Oscars X: Nominees and a Blind Side Reassesment

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Unless you've been hiding under a very ungeeky rock, you know that the Academy Award nominations were announced today. For film lovers, the Oscars represent the best and worst of the cinema industry. Celebrating great movies and filmmakers and actors? Yes, please. Celebrating them by recognizing non-daring, inoffensive, middle-of-the-road pretentious works in a self-congratulatory ceremony that's galling to all but the most nimble celebritaphiles? No, thanks.

In other words, the awards mean nothing to the actual worth of the film. So why does it feel so lousy when a personal favorite doesn't win or, worse — gasp! — isn't even nominated?

Ostensibly still smarting from leaving out 2008's critically lauded box-office champ The Dark Knight in last year's Oscar nominations, the Academy of Motion Picture Arts and Sciences decided to never let THAT happen again. So this year you know (unless you've been living under a very well-adjusted rock) that the Academy has expanded its slate of Best Picture nominees from five to 10.

Here at SING ALL KINDS we've been trying to suss out who would wind up with those diluted-but-still-desirable Best Pic nominations. And now we know. As of January 7th, I conjectured Avatar, The Blind Side, An Education, The Hurt Locker, Inglourious Basterds, Invictus, Julie & Julia, Precious, Up, and Up in the Air. Close but no cigar. Scratch a couple and add a couple different. Shake and uncork and you conclusively have, in an easy-to-read list form replete with links to the Flyer's coverage of the films:

2010 Best Picture Nominees:
Avatar
The Blind Side
District 9
An Education
The Hurt Locker
Inglourious Basterds
Precious
A Serious Man
Up
Up in the Air

Of note to locals is the nominations garnered by The Blind Side.

In addition to Best Picture, The Blind Side received Best Actress recognition for its star, Sandra Bullock, who plays Memphian Leigh Anne Tuohy. Based on the story told in Michael Lewis' nonfiction book of the same name, The Blind Side tells about a white East Memphis family who takes in a poor, underprivileged African-American kid from the projects. To date, the movie, with an estimated budget of $29 million, has grossed more than $233 million — the biggest box-office success of any female-driven movie in history (that is to say, of movies with a female lead). Take that, Hepburns!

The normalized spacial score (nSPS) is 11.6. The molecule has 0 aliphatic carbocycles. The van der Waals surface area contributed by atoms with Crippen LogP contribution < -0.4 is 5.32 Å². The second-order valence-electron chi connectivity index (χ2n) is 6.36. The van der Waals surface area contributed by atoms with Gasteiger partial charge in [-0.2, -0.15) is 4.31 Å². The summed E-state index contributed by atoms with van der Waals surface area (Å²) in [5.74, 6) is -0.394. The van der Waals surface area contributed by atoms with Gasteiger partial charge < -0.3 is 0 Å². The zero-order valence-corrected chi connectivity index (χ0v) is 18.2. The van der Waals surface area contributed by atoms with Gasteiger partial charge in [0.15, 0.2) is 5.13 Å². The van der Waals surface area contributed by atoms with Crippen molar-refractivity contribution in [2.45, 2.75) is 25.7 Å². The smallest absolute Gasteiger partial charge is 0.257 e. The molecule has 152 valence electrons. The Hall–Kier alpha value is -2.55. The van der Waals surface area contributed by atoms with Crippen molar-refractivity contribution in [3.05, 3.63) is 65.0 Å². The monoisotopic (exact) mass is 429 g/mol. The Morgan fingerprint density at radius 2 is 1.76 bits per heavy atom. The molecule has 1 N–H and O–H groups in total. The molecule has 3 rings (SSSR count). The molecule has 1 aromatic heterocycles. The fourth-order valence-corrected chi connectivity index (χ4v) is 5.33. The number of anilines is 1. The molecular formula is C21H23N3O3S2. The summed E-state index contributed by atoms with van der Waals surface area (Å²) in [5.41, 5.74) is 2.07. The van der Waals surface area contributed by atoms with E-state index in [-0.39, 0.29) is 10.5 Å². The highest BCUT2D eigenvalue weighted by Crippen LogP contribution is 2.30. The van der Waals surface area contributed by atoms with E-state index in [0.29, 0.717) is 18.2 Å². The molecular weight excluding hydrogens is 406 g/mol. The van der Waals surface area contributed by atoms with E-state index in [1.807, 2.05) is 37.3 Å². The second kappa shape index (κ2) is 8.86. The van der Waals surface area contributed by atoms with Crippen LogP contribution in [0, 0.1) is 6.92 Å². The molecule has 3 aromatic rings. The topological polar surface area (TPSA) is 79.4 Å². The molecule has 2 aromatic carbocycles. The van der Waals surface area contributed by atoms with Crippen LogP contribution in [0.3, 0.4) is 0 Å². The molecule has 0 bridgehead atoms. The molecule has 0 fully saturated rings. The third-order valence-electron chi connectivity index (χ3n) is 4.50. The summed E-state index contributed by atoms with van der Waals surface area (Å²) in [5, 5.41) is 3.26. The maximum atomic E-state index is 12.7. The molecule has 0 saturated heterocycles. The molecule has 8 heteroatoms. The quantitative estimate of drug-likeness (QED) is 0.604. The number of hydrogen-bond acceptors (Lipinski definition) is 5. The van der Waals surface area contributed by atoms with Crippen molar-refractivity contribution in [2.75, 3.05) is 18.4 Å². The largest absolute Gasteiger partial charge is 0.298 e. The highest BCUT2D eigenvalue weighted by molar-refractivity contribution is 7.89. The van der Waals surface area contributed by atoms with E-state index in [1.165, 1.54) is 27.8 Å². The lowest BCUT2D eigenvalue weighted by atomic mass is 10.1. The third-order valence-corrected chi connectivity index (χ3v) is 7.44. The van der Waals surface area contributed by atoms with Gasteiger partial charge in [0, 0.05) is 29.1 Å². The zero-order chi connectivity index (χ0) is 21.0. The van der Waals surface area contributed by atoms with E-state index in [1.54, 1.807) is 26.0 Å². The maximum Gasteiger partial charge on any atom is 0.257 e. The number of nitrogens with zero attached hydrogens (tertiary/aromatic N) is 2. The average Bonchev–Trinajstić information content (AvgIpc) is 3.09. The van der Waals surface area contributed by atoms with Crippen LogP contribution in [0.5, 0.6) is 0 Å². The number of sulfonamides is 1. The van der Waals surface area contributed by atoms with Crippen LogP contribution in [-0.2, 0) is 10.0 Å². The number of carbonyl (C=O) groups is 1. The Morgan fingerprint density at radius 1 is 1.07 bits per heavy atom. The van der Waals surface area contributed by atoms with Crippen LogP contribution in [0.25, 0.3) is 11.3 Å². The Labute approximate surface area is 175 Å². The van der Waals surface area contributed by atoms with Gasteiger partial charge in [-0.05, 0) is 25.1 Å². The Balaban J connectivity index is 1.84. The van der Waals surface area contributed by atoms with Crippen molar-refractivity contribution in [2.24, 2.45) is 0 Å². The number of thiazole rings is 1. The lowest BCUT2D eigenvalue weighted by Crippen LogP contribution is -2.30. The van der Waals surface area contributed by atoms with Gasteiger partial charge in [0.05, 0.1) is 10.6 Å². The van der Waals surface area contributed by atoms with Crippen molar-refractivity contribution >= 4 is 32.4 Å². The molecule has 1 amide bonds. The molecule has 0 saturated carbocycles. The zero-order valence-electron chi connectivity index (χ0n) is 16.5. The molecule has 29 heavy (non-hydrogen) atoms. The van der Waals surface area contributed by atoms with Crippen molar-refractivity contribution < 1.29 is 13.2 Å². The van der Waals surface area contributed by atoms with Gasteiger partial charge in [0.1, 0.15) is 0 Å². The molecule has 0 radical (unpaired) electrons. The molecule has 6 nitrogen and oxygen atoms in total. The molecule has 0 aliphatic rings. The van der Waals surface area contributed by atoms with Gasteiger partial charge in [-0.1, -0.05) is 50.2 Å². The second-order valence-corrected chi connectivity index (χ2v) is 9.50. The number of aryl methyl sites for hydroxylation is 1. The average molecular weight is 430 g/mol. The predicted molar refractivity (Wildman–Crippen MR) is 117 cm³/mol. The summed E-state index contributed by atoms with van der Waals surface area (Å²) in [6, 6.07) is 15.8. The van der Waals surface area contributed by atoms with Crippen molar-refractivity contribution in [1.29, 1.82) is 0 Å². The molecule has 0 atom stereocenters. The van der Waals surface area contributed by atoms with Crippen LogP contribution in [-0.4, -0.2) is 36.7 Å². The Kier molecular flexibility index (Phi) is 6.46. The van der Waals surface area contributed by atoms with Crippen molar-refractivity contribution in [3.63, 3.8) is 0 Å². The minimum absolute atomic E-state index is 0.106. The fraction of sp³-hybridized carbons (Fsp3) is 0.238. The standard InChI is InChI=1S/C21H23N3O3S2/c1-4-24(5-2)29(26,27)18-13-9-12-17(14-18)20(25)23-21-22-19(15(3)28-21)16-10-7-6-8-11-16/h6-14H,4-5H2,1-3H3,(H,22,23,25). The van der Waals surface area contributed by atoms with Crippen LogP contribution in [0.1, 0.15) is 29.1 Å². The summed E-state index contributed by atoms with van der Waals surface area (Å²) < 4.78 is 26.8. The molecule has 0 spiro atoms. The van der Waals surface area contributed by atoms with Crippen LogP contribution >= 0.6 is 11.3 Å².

Upon its release I lauded Bullock but panned the overall film. In retrospect, the chasm between the two variables has grown in my mind. Bullock is still good, but the film shrinks in stature over time. Lots of folks have sharpened their knives as they question the intentions of the Tuohys, who met and cared for Michael Oher (played in the film by Quinton Aaron), and saw him become a phenom football player at the private school Briarcrest, a highly sought-after recruit by major colleges nationwide, and eventually take the field for their alma mater, Ole Miss.

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But all that's neither here nor there for this discussion. I don't know the Tuohys, and I guess it wouldn't matter if I did. What bums me out about The Blind Side as a Memphian is how superficially it captures the feel of the city. Filmed in Atlanta and with a tin ear for the Bluff City, The Blind Side acts as if the geography and socioeconomics of Memphis is as stark as the color difference between the blackest black and the whitest white. In the film, Leigh Anne asks a friend, "Have you ever been on the other side of town?" She's referring to, you know, this specific part of Memphis where all the black people live. I could just scream. The mistake is compounded later when a ghetto grotesque tells Oher he heard he was living with a white lady "on the other side of town." You know, this specific part of Memphis where all the white people live. O-M-G! The script was written by John Lee Hancock (who also directed), so at least I know who to blame.

And what bums me out as a movie consumer is how poorly it lets me get to know Oher. The Blind Side tells his story from the point of view of Leigh Anne. Hey, it's interesting stuff, to see what happens to her. But it does a great disservice to Oher, who's portrayed as having very little to do with his ultimate success — a little toy sailboat battered along the rapids of life until plucked out of the torrent by a caring hand. Oh, what lovely sails the boat has! And such a fine rudder. How dehumanizing, to deny Oher his voice and the self-determination, intelligence, and hard work you know it took for him to get to where he is.

Actually, all this blame goes deeper, to the feet of author Lewis, who's original book takes a compelling story and impregnates it with flaws. Lewis refers to Hurt Village, where Oher is from, as being in the west side of Memphis. He means North Memphis, just above downtown, but the description is so laden with outsider vocabulary, it's tempting to extrapolate that there are all kinds of misinterpretations elsewhere in the author's narrative.

The bottom line isn't that what the book says is false — it's that it leaves out half of the account. It's the story of an African-American North Memphian, through the eyes of an East Memphis white family, as told by their childhood friend from Louisiana. In other words, it's a Best Picture Oscar nominee.

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